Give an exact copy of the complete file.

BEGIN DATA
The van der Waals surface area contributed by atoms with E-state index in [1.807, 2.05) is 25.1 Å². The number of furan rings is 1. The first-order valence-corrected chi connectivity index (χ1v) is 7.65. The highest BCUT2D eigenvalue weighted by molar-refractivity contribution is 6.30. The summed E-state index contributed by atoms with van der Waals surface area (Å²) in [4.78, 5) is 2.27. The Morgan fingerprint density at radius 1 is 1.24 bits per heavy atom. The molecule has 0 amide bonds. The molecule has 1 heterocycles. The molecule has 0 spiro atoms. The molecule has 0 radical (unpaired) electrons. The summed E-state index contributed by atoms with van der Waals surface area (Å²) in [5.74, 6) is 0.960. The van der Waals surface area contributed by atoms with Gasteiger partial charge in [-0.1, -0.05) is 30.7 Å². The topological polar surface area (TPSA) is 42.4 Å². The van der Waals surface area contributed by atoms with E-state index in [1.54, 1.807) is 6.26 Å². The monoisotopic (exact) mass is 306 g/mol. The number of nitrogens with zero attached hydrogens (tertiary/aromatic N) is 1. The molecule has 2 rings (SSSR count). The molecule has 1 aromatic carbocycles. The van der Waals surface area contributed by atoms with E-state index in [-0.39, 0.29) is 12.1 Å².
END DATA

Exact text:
The van der Waals surface area contributed by atoms with E-state index in [1.807, 2.05) is 25.1 Å². The number of furan rings is 1. The first-order valence-corrected chi connectivity index (χ1v) is 7.65. The highest BCUT2D eigenvalue weighted by molar-refractivity contribution is 6.30. The summed E-state index contributed by atoms with van der Waals surface area (Å²) in [4.78, 5) is 2.27. The Morgan fingerprint density at radius 1 is 1.24 bits per heavy atom. The molecule has 0 amide bonds. The molecule has 1 heterocycles. The molecule has 0 spiro atoms. The molecule has 0 radical (unpaired) electrons. The summed E-state index contributed by atoms with van der Waals surface area (Å²) in [5.74, 6) is 0.960. The van der Waals surface area contributed by atoms with Gasteiger partial charge in [-0.1, -0.05) is 30.7 Å². The topological polar surface area (TPSA) is 42.4 Å². The van der Waals surface area contributed by atoms with E-state index in [1.54, 1.807) is 6.26 Å². The monoisotopic (exact) mass is 306 g/mol. The number of nitrogens with zero attached hydrogens (tertiary/aromatic N) is 1. The molecule has 2 rings (SSSR count). The molecule has 1 aromatic carbocycles. The van der Waals surface area contributed by atoms with E-state index in [-0.39, 0.29) is 12.1 Å².